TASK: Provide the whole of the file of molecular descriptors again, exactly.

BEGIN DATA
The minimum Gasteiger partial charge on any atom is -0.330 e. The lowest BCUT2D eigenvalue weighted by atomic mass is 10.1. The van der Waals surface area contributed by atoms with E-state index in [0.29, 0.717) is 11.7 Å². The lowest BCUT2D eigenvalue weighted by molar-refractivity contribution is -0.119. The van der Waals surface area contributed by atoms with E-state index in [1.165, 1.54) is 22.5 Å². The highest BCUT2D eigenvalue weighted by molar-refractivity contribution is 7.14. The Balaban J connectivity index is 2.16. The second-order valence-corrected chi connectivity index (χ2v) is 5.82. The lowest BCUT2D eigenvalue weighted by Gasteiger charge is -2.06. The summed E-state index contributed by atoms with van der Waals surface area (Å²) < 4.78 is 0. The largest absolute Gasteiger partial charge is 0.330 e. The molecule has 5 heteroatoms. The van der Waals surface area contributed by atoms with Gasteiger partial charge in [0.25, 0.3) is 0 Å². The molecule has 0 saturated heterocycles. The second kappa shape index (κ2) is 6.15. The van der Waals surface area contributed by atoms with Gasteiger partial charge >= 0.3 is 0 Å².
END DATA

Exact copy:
The minimum Gasteiger partial charge on any atom is -0.330 e. The lowest BCUT2D eigenvalue weighted by atomic mass is 10.1. The van der Waals surface area contributed by atoms with E-state index in [0.29, 0.717) is 11.7 Å². The lowest BCUT2D eigenvalue weighted by molar-refractivity contribution is -0.119. The van der Waals surface area contributed by atoms with E-state index in [1.165, 1.54) is 22.5 Å². The highest BCUT2D eigenvalue weighted by molar-refractivity contribution is 7.14. The Balaban J connectivity index is 2.16. The second-order valence-corrected chi connectivity index (χ2v) is 5.82. The lowest BCUT2D eigenvalue weighted by Gasteiger charge is -2.06. The summed E-state index contributed by atoms with van der Waals surface area (Å²) < 4.78 is 0. The largest absolute Gasteiger partial charge is 0.330 e. The molecule has 5 heteroatoms. The van der Waals surface area contributed by atoms with Gasteiger partial charge in [0.25, 0.3) is 0 Å². The molecule has 0 saturated heterocycles. The second kappa shape index (κ2) is 6.15. The van der Waals surface area contributed by atoms with Gasteiger partial charge >= 0.3 is 0 Å².